An obscure inheritance tax law is allowing the Revenue to punish those who donated to the Vote Leave campaign, in a similar fashion to the 2013 IRS controversy, writes Jonathan Neumann
Recently, the UK came dangerously close to an entire news cycle that didn’t mention Brexit. For a brief moment, it felt as if there was no new ground to go over, that all paths had been trodden and every tree barked up. What more, after all, could there be to say? Little did we know, but we were not out of the woods yet, because somewhere between Whitehall and Fleet Street, a new story was coming into bloom.
Apparently, HM Revenue and Customs (HMRC) has issued tax bills to a number of prominent donors in the Brexit referendum campaign in connection with their contributions to organisations on the Leave side, in an assessment assault dubbed by newspapers as ‘the revenge of the Establishment’.
This alleged ‘political attack’ by HMRC has echoes of the 2013 IRS targeting controversy in the United States. In that episode, the Inland Revenue Service was investigated by the FBI over claims that conservative and libertarian groups within the ‘tea party’ political movement were unfairly or excessively scrutinized by the tax authorities in relation to their left-wing peers. No criminal charges were brought, but the parties apparently reached a financial settlement, while investigators reportedly described the IRS as a mismanaged bureaucracy that was enforcing rules it did not fully understand.
The controversy on this side of the pond is over what the papers have described as an ‘obscure’ inheritance tax law. What they’re referring to is the tax on lifetime chargeable transfers. Obscure or not, this tax, at 20 per cent of the value transferred, is certainly significant.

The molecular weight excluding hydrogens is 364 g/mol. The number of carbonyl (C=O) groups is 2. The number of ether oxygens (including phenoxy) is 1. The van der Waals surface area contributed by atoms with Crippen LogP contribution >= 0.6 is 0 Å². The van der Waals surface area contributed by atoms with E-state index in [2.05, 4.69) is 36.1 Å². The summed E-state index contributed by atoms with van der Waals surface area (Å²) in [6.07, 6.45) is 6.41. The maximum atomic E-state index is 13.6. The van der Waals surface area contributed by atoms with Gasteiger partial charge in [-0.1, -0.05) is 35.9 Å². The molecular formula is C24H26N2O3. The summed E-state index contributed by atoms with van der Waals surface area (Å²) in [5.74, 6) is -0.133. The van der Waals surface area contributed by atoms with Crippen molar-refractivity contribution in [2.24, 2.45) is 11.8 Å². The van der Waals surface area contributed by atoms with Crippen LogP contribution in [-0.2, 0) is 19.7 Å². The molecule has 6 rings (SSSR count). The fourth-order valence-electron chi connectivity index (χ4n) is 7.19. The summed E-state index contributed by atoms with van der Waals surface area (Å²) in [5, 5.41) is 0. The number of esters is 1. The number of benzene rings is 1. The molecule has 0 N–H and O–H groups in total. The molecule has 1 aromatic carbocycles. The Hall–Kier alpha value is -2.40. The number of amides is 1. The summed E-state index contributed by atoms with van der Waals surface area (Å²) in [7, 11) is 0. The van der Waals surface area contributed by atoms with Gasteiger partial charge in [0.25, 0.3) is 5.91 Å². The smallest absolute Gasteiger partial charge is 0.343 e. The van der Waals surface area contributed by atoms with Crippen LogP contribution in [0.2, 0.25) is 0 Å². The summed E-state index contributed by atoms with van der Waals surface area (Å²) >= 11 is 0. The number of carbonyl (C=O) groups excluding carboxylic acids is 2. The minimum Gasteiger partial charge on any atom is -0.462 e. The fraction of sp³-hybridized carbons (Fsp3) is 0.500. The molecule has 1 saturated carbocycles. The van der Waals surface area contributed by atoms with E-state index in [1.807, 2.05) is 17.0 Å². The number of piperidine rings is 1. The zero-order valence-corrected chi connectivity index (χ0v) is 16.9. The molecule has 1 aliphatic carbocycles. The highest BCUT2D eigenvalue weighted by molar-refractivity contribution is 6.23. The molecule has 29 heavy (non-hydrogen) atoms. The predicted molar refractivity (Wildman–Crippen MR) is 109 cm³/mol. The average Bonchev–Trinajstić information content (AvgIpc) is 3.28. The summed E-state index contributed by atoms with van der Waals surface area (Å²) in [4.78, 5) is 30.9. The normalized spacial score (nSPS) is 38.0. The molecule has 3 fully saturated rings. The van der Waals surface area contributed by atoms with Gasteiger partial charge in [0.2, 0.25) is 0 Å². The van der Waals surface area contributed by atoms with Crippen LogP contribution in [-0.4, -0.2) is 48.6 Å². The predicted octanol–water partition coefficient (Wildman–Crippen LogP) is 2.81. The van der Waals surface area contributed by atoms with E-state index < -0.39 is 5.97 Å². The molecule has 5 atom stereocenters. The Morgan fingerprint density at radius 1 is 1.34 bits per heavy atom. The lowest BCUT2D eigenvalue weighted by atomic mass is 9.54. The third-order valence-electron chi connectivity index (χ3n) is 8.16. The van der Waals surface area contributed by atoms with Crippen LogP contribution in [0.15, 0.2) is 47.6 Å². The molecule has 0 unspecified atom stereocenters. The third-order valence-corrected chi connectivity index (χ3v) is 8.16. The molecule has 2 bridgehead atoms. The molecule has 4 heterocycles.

As readers will know, a gift from one UK-domiciled individual to another is, certain exceptions notwithstanding, a potentially exempt transfer (or PET). This means that any value of the gift above £325,000 is taxable (at 40 per cent) only if the donor dies within 7 years. But for every year the donor lives after making the gift, the potential rate of tax falls. If the donor survives seven years, there is no tax to pay.
When, however, individual makes a gift to a recipient who is not another individual (for example, a trust or a company), the gift is a lifetime chargeable transfer and there is an immediate tax liability of 20 per cent on any value of the gift above £325,000 (and if the donor then dies within seven years, the rate could rise to 40 per cent.)
Gifts to charity and donations to political parties – as long as the latter receive at least 150,000 votes and have one MP – are exempt from this charge. But pressure groups and campaign organisations, such as those in the Brexit referendum, are not.
Hence HMRC is after significant donors for not reporting their gifts and for forgetting to pay the tax.
Why, though, are we only hearing about donations to the Leave side? An alternative to the ‘revenge of the Establishment’ argument that has been advanced is that whereas substantial contributions to Leave were made by individuals, those to the Remain campaign were made by corporations, which, provided they are ‘widely held’ (meaning they have more than five shareholders or participators), cannot make ‘chargeable transfers’ and are therefore outside the charging regime. This may solve the tax issue, but doubtless raises its own political questions.
Politics aside, the lesson for individuals remains the same: consider carefully the implications of making gifts and don’t leave reporting and paying your tax for too long.
Jonathan Neumann works are boutique private wealth law firm Maurice Turnor Gardner LLP